A novel by Stephen King
published in 1975.
Ask most people to name a famous vampire and they are going to come up with Dracula. Ask people to come up with a book about a vampire that is not written by Bram Stoker and they are probably going to name you one of the many novels by New Orleans resident Anne Rice. But in the mid-70's, there was one vampire novel that had captured the attention of the general population and though its villain Kurt Barlow is seldom mentioned when asked to name a famous vampire, Salem's Lot made an impression on a generation.
Written by Maine native Stephen King, Salem's Lot is the story of an ancient evil and how it enveloped the town of Jerusalem's Lot or Salem's Lot as it is known to the locals. The writing is typical King, quick and immensely readable. It is an early novel of King's before his novels became the bloated ticks that they eventually did, swollen with his pride and the greed of his publishers.
As with many of his novels, King is himself the protagonist, thinly veiled as the writer Ben Mears. Returning to the town of his youth, Mears seeks to confront his childhood fears, only to find that there really are monsters under the bed. Filled with the normal cast of King characters (the hip teacher, the love interest, the teenage boy), the book is an enjoyable read that will make you think twice about walking down a set of stairs you can't see down and always make sure that you have plenty of garlic in the pantry.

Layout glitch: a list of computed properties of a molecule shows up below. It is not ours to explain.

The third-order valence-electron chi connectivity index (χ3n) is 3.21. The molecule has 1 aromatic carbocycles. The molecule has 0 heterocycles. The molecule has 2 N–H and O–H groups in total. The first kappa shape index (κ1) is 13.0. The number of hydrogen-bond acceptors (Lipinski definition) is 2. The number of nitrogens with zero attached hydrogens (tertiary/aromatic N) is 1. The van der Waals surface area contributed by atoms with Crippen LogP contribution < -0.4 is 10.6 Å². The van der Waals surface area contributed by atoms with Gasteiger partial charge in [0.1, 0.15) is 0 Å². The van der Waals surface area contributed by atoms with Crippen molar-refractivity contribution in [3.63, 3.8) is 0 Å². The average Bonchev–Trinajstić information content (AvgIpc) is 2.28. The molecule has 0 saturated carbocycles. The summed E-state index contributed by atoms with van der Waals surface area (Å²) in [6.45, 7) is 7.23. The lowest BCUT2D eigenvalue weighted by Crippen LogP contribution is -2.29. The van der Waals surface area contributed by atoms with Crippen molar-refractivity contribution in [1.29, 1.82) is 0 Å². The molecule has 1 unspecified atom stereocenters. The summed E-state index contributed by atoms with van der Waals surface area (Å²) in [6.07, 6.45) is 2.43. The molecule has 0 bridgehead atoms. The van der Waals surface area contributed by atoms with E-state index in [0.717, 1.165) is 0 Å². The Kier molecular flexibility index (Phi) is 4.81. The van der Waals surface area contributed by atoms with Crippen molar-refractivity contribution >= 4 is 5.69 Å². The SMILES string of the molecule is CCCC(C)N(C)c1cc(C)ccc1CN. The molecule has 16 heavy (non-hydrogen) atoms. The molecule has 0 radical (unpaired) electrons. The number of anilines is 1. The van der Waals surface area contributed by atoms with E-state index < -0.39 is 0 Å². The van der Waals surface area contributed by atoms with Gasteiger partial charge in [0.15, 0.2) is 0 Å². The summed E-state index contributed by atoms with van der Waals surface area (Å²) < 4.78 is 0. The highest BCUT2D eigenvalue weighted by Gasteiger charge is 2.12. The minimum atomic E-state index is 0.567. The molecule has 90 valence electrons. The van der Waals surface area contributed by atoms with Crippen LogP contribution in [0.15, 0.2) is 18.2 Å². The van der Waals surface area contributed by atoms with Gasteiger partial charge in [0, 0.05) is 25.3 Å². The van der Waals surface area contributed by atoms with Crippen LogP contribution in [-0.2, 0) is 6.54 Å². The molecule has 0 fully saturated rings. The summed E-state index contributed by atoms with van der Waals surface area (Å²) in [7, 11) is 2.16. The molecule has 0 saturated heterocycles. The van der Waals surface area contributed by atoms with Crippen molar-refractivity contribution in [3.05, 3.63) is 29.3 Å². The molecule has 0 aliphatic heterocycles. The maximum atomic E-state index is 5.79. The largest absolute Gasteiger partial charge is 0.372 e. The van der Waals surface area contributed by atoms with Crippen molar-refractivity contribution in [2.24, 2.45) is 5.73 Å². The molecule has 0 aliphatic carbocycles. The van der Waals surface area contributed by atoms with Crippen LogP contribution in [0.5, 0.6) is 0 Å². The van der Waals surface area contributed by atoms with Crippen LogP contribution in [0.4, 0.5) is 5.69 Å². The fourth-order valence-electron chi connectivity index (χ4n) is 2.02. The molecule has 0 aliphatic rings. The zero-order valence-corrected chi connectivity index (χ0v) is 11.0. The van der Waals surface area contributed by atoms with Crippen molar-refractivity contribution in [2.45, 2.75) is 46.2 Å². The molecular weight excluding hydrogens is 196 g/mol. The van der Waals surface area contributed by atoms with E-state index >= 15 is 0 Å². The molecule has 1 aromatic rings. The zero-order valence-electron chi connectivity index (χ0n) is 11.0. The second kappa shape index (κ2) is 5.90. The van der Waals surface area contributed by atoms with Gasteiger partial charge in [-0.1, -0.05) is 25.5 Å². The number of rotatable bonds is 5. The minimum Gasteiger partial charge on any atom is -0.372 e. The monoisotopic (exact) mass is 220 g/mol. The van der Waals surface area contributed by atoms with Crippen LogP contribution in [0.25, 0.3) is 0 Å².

The obligatory TV movie came out in 1979 starring David Soul as Ben Mears. The movie also featured James Mason and Lance Kerwin. It was pretty decent for a TV movie of the time, though a number of things were changed from the original book. Most noticable of these was that Barlow, who in the book though a monster, was ultimately human became a Nosferatu knock off for the mini-series. But all that can be forgiven, if just for the image of white-eyed Danny Glick tapping on the window asking for an invitation to come in. Now, that is good use of horror.
One of the Turner Television networks, TNT, will be coming out with a new mini-series adaptation of the book in the next couple of weeks. This interpretation will feature Rob Lowe as Ben Mears, cementing forever his position as the David Soul of his generation. Also starring will be Andre Braugher, Donald Sutherland, and in a brilliant piece of casting, Rutger Hauer as the vampire Barlow.